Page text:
NO! The grenade pile blows up. It takes the shed out, but poor Sergeant Jools is caught in the ensuing explosion! Bugger! A brief second to mourn is granted, then we must carry on with the mission. We run down to the south east corner to another shed. On the way another grenade is accidentally thrown. We have three left, with three sheds left to blow. Dodgy! Fortunately when we reach the southeast shed, there’s another handy box of exploding pineapples. The shed and the soldiers it dispensed are swiftly destroyed. Another brief second is spent mourning Sergeant Jools as we return past the scene of his tragic demise. This is no longer just a mission. This isn’t about justice. This is punishment.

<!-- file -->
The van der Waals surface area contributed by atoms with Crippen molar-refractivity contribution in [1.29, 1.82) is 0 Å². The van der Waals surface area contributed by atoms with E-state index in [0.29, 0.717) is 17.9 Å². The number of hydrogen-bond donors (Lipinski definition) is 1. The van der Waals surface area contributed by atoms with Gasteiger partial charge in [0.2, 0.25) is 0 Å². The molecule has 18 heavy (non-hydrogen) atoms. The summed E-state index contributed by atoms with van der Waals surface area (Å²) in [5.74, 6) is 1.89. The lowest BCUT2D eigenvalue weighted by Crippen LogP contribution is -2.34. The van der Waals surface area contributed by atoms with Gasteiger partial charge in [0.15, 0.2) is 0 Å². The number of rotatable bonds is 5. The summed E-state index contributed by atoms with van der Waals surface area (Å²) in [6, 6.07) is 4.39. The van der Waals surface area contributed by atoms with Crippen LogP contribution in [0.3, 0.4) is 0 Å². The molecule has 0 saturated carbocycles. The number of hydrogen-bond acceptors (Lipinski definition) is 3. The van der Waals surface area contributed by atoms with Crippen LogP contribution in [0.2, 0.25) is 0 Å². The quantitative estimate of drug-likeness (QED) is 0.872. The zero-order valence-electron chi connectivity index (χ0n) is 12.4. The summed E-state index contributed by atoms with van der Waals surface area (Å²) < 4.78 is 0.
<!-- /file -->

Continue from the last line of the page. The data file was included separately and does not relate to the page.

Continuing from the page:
A tidal wave of blue pours toward us as we rain hot lead upon them. Sergeant Jools will not have died in vain! We push on, more and more members of Blue Man Group trying to kill us, but we are victorious. As the last shed explodes in fire we run away quickly to avoid the falling roof. The mission is complete. We dance jubilantly in the snow.

And now, a moment of silence for our fallen hero. May he rest in peace.

The first gravestone appears on the hill as more conscripts arrive to join the line. Sergeant Jools took 17 enemies straight to Hell with him.

Staff Sergeant Jops, Sergeant Stoo, and Corporals RJ and Ubik toast their fallen friend before heading off for another mission.

From the snowy lands back to Vietnam. This phase is called Beachy Head, and it’s one of FOUR! YIKES! It’s BLOW UP ALL THE THINGS rather than KILL this time. The game informs me I have 55 recruits left. Hopefully that will be enough. Once more into the jungle my friends…